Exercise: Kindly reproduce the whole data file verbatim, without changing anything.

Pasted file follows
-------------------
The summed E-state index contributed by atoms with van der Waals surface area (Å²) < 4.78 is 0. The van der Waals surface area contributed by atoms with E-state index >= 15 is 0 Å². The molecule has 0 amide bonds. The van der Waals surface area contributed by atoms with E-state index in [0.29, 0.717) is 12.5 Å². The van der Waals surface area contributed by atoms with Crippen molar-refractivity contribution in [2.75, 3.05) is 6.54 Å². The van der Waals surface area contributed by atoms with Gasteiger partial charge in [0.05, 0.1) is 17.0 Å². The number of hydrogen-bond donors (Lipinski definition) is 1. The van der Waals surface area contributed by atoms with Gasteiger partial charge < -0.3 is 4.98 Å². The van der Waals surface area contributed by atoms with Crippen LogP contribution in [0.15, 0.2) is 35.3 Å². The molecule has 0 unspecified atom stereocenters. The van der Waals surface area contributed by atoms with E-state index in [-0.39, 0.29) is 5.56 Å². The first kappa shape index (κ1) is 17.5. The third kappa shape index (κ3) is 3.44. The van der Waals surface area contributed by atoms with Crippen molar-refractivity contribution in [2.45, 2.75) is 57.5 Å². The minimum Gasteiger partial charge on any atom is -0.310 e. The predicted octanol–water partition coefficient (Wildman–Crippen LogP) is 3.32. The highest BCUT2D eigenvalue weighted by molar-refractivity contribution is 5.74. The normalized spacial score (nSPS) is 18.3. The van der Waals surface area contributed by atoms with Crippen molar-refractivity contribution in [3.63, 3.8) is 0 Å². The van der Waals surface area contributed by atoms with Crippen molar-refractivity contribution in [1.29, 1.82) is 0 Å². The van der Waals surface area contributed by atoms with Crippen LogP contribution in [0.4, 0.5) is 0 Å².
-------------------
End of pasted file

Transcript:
The summed E-state index contributed by atoms with van der Waals surface area (Å²) < 4.78 is 0. The van der Waals surface area contributed by atoms with E-state index >= 15 is 0 Å². The molecule has 0 amide bonds. The van der Waals surface area contributed by atoms with E-state index in [0.29, 0.717) is 12.5 Å². The van der Waals surface area contributed by atoms with Crippen molar-refractivity contribution in [2.75, 3.05) is 6.54 Å². The van der Waals surface area contributed by atoms with Gasteiger partial charge in [0.05, 0.1) is 17.0 Å². The number of hydrogen-bond donors (Lipinski definition) is 1. The van der Waals surface area contributed by atoms with Gasteiger partial charge < -0.3 is 4.98 Å². The van der Waals surface area contributed by atoms with Crippen LogP contribution in [0.15, 0.2) is 35.3 Å². The molecule has 0 unspecified atom stereocenters. The van der Waals surface area contributed by atoms with E-state index in [-0.39, 0.29) is 5.56 Å². The first kappa shape index (κ1) is 17.5. The third kappa shape index (κ3) is 3.44. The van der Waals surface area contributed by atoms with Crippen molar-refractivity contribution in [2.45, 2.75) is 57.5 Å². The minimum Gasteiger partial charge on any atom is -0.310 e. The predicted octanol–water partition coefficient (Wildman–Crippen LogP) is 3.32. The highest BCUT2D eigenvalue weighted by molar-refractivity contribution is 5.74. The normalized spacial score (nSPS) is 18.3. The van der Waals surface area contributed by atoms with Crippen molar-refractivity contribution in [3.63, 3.8) is 0 Å². The van der Waals surface area contributed by atoms with Crippen molar-refractivity contribution in [1.29, 1.82) is 0 Å². The van der Waals surface area contributed by atoms with Crippen LogP contribution in [0.4, 0.5) is 0 Å².